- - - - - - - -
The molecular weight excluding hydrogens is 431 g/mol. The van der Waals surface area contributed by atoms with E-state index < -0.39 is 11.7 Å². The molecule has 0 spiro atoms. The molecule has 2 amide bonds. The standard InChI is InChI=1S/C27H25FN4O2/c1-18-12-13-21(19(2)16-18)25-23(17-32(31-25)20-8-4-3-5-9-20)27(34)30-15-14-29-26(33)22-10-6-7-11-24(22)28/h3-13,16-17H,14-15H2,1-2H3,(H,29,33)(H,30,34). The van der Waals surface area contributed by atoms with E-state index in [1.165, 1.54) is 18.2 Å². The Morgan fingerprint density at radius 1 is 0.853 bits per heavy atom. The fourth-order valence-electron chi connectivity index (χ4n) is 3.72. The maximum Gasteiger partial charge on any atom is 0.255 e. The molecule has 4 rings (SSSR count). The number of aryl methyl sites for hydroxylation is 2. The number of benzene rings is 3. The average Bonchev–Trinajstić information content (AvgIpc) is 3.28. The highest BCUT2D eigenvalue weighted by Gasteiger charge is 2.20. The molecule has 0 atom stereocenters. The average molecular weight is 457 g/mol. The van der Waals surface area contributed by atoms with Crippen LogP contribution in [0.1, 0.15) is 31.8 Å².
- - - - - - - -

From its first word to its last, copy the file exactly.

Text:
The molecular weight excluding hydrogens is 431 g/mol. The van der Waals surface area contributed by atoms with E-state index < -0.39 is 11.7 Å². The molecule has 0 spiro atoms. The molecule has 2 amide bonds. The standard InChI is InChI=1S/C27H25FN4O2/c1-18-12-13-21(19(2)16-18)25-23(17-32(31-25)20-8-4-3-5-9-20)27(34)30-15-14-29-26(33)22-10-6-7-11-24(22)28/h3-13,16-17H,14-15H2,1-2H3,(H,29,33)(H,30,34). The van der Waals surface area contributed by atoms with E-state index in [1.165, 1.54) is 18.2 Å². The Morgan fingerprint density at radius 1 is 0.853 bits per heavy atom. The fourth-order valence-electron chi connectivity index (χ4n) is 3.72. The maximum Gasteiger partial charge on any atom is 0.255 e. The molecule has 4 rings (SSSR count). The number of aryl methyl sites for hydroxylation is 2. The number of benzene rings is 3. The average Bonchev–Trinajstić information content (AvgIpc) is 3.28. The highest BCUT2D eigenvalue weighted by Gasteiger charge is 2.20. The molecule has 0 atom stereocenters. The average molecular weight is 457 g/mol. The van der Waals surface area contributed by atoms with Crippen LogP contribution in [0.1, 0.15) is 31.8 Å².